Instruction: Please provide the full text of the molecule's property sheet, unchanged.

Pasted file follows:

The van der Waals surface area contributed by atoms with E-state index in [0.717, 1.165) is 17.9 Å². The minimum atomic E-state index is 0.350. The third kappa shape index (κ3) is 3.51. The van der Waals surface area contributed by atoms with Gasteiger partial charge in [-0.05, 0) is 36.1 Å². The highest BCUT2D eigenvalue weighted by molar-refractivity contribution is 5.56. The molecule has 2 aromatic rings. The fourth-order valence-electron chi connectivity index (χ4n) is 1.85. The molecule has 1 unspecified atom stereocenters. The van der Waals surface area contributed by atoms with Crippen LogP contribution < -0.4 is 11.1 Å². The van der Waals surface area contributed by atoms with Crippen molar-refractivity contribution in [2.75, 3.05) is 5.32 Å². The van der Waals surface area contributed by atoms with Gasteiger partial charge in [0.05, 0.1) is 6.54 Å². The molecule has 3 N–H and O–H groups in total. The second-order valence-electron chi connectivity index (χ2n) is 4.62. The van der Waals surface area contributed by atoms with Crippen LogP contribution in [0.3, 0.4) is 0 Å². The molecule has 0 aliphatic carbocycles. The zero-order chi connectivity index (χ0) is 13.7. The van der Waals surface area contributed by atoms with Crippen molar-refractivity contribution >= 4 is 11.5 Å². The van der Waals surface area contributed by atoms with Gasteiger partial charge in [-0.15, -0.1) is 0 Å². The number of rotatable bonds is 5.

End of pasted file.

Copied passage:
The van der Waals surface area contributed by atoms with E-state index in [0.717, 1.165) is 17.9 Å². The minimum atomic E-state index is 0.350. The third kappa shape index (κ3) is 3.51. The van der Waals surface area contributed by atoms with Gasteiger partial charge in [-0.05, 0) is 36.1 Å². The highest BCUT2D eigenvalue weighted by molar-refractivity contribution is 5.56. The molecule has 2 aromatic rings. The fourth-order valence-electron chi connectivity index (χ4n) is 1.85. The molecule has 1 unspecified atom stereocenters. The van der Waals surface area contributed by atoms with Crippen LogP contribution < -0.4 is 11.1 Å². The van der Waals surface area contributed by atoms with Crippen molar-refractivity contribution in [2.75, 3.05) is 5.32 Å². The van der Waals surface area contributed by atoms with Gasteiger partial charge in [0.05, 0.1) is 6.54 Å². The molecule has 3 N–H and O–H groups in total. The second-order valence-electron chi connectivity index (χ2n) is 4.62. The van der Waals surface area contributed by atoms with Crippen LogP contribution in [0.3, 0.4) is 0 Å². The molecule has 0 aliphatic carbocycles. The zero-order chi connectivity index (χ0) is 13.7. The van der Waals surface area contributed by atoms with Crippen molar-refractivity contribution >= 4 is 11.5 Å². The van der Waals surface area contributed by atoms with Gasteiger partial charge in [-0.15, -0.1) is 0 Å². The number of rotatable bonds is 5.